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Steve Howe

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4 stars The YES guitarist Steve HOWE's new album "Natural Timbre" is quite far from the music he have recorded with YES and ASIA through the years. The album contains eighteen all- acoustic instrumental songs witch moves within many different genres. And they're performed in an emotional, relaxed, and for being Steve HOWE, different way.

I saw Steve performing together with MARILLION on MTV a couple of years ago, and I remember that I was thinking that the man had grown old and his guitar playing wasn't as good as before, but this album shows the opposite. The music is complex, vital and more refreshing then Steve have been in many years.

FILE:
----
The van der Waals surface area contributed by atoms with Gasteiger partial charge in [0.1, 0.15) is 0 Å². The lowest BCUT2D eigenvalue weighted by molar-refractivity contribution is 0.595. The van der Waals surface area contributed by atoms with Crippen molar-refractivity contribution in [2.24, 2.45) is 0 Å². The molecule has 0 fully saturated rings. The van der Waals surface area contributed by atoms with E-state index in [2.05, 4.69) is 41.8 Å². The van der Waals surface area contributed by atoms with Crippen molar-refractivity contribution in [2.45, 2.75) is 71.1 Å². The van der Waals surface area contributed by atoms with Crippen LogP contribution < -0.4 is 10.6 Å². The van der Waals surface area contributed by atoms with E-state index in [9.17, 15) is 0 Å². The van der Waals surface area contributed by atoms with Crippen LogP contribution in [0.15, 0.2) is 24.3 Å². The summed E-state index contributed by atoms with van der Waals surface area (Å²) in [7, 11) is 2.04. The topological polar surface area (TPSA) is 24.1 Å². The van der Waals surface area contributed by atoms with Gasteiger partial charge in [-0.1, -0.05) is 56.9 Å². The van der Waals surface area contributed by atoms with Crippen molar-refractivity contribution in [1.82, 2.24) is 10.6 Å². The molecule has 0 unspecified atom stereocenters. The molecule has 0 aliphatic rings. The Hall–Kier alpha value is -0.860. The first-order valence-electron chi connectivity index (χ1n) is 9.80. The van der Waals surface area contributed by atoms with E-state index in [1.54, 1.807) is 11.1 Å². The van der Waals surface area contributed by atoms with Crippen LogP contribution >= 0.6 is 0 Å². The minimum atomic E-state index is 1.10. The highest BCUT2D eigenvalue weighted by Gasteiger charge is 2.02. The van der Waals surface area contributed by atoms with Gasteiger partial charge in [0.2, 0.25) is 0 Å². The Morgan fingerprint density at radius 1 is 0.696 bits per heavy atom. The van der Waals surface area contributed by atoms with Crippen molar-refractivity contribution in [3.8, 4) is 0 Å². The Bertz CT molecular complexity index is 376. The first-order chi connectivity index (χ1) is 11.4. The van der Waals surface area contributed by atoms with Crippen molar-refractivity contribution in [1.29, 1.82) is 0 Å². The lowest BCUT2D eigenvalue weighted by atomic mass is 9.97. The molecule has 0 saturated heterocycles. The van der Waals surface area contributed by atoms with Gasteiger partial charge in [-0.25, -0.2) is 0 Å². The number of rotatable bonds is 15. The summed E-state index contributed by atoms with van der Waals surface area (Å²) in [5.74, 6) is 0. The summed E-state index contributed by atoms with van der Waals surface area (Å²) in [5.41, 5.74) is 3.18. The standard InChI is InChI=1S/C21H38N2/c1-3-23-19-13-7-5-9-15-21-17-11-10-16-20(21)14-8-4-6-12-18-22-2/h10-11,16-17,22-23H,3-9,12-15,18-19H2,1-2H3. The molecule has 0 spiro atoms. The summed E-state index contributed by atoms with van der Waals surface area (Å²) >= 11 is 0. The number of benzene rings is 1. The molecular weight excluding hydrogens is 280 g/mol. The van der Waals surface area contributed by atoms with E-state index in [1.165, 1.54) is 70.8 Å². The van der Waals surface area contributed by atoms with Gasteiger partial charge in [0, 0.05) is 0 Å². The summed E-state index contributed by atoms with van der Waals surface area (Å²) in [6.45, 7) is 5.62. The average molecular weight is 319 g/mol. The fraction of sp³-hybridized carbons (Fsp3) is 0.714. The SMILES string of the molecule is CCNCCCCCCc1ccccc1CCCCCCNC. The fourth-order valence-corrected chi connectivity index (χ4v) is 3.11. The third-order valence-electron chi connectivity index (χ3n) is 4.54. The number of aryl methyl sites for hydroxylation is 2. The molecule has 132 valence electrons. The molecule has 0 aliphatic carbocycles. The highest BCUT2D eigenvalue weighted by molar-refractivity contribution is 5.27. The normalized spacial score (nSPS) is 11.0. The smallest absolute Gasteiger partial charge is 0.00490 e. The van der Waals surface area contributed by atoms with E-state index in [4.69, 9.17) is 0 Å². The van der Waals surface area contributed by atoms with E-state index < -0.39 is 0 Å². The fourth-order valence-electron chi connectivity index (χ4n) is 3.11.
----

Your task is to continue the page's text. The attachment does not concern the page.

But there are actually some YES connections on this album after all, as Steve has included three new versions of some old YES-songs, selected by his fans: "Your Move", "Disillusion" and "To Be Over".

With this album Steve proves that he's still one of the world's finest guitarists.

Report this review (#30690)
Posted Saturday, July 3, 2004 | Review Permalink
4 stars This is one of my favourite Steve Howe solo albums. It's completely acoustic and that's great! (Mood for a Day and The Clap are also acoustic, as we all know. By the way, Intersection Blues is a new rendition of The Clap here). Every song is so full of feeling and brilliant playing. But that's not an easy listening music, no! Some tunes are rather complex and it will take you some time to understand them. The best tracks are Provence, In the Course of the Day, Curls and Swirls, Pyramidology, and Winter (Vivladi), imo. The only disappointment for me was that the versions of Yes songs the most seemed rather uninteresting here... In general, it's a highly recommened album for all who like Steve Howe's music and acoustic guitar playing.
Report this review (#37181)
Posted Wednesday, June 22, 2005 | Review Permalink